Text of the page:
Another “story diary” entry, of a tale from a collection rendered on Captain Cox’s / Laneham’s bibliography as “Virgil’s Life”. The text is from a secondary (I think) source: “A Collection of Early Prose Romances” (Vol. II), William J. Thoms, Ed., London (William Pickering, Chancery Lane).
Blog entry for “Virgil’s Life” is here: https://sndsfnny.wordpress.com/2013/02/27/daily-captain-cox-virgils-life/
Direct link to Thoms’ collection on Google Books is here:
The primary source would be “The Life of Virgilius”, printed circa 1520 in Antwerp by Johan Doesborcke.
I have standardized / modernized the spelling in Thoms’ text as an aid to reading. Any italics are my additions; I rendered chapter headings in boldface:
(Excerpt from the prior section)
“…than called she (Virgil’s mother) one of her servant, and said to him, “Ye must to Tolleten, and tell Virgilius my son that he come and redress his inheritance within and without Rome, and give up the school, for he should be by right one of the greatest of all Rome.” The messenger departed and went toward Tolleten where Virgilius was, and when he came there, he found Virgilius teaching and learning the greatest lords of the land…”
(Snip and summary: Virgil sends goods to his mother and decides to go to Rome for her sake rather than for goods, “For Virgilius had goods enough”. He goes to Rome and reunites with his mother.)
“Howe Virgilius did make his complaint to the emperor as he was come to Rome.
“As Virgilius was come to Rome he was received right worshipfully of his poor kinsfolk, and not of the rich, for they withheld his lands out of his hand; for that cause was he not welcome to them, but were angry of his coming, for they would not eat with him nor drink with him. Then was Virgilius angry, and then gave he to all his poor kinsfolk that with held nothing from his mother, lands, harness, horses, silver and gold and other thinges. And he gave to his neighbours great thanks for the kindnes that they showed to his mother in his absence; after this did Virgilius abide long time with his mother, till the time that the emperour raised a new custom or tax; than went all the lords to the emperour that held any land of him, and also Virgilius with all his company and many kinsfolk and friends; and when he came before him, he saluted him, and shewed unto him how he was inherited of his lands and tenements, and of those that with held it, and desired that he might have it again. Than answered the Emperour, that he should take thereof counsel: and forthwith he went to counsel with them that loved not Virgilius; and they answered to the Emperour: “Me thinketh that the land is well divided to them that hath it, for they may help you in your need; what needeth you for to care for the disinheriting of one school master: and bid him take heed and look of his school, for he hath no right to any land here about the city of Rome;” and thus said that he must take patience by the space of iiij. or v. year that they might examine with in our self whether ye be right heir or no. And with that answer was Virgilius very angry, and said that he should be avenged.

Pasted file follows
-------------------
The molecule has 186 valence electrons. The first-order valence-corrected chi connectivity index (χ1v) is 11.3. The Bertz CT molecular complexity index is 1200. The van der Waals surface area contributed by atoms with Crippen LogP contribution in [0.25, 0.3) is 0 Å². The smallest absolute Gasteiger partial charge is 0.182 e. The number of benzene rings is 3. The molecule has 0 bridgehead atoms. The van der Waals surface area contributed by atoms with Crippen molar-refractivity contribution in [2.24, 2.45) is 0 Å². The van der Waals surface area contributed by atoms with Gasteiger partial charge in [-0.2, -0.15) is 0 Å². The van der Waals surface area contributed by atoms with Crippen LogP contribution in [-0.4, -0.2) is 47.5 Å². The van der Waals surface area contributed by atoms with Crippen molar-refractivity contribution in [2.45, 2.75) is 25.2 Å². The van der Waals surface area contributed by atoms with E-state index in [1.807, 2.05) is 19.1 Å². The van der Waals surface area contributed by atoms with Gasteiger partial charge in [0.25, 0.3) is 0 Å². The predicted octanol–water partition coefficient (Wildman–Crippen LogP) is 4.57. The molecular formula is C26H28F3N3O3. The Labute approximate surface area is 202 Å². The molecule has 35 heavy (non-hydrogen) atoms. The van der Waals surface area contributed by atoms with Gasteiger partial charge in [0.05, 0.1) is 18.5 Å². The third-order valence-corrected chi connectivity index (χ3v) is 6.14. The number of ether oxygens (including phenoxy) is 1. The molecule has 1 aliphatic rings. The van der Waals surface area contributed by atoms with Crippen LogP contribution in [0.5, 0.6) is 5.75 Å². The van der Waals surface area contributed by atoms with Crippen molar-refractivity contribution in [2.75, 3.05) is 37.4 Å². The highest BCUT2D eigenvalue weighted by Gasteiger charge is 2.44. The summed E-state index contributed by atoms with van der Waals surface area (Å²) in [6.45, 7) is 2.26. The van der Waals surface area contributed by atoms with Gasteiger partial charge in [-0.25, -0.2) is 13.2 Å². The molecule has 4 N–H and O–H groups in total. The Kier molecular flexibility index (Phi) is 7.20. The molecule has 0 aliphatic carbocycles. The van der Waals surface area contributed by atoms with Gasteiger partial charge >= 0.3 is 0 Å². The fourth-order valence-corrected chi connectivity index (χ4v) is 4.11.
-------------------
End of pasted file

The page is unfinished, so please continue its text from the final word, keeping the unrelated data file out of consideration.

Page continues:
“And when he came home he sent for all his poor kinsfolk and friends and put them in his houses and dwellinge places that he had within Rome, and purveyed them of meat and drink, and bid them make merry till July that the corn and fruit is ripe. And when it was ripe, Virgilius by his necromancy did cast the air over all the fruit and corn of his lands that his enemies held from him, and caused it to be gathered and brought in to his houses, that none of his enemies had none thereof. In this manner of wise did Virgilius deceive his enemies of all the fruit, and corn, insomuch that they had not on penny’s worth of that goods that they withheld from him. And when Virgilius’ enemies saw the fruit so gathered, they assembled a great power, and came toward Virgilius to take him and smite off his head; and when they were assembled, they were so strong, that the emperour for fear fled out of Rome, for they were xij. senators that had all the world under them; and Virgilius had had right he had been one of the xij. but they had disherited hym and his mother; and when Virgilius knew of their comming, he closed all his lands with the air round about all his land, that none living creature might there come in to dwell against his will or pleasure.
“Howe the emperoure of Rome beseged Virgilius beynge in his castell.
“As Virgilius enemies came to destroy and take him, and when they came before his castle, he closed them with the air that they had no might to go nor forward nor back- ward, but abide still, where of they marveled; and then Virgilius answered, “Ye come to disinherit me, but ye shall not; and know ye well that you shall have no profit of the fruits as long as I live; and ye may tell to the emperour that I shall tary iiij. or v. years till he take counsel. I design not to plead in the law, but I shall take my good where I find it; and also tell the emperour I care not for all his war nor all that he can do to me.”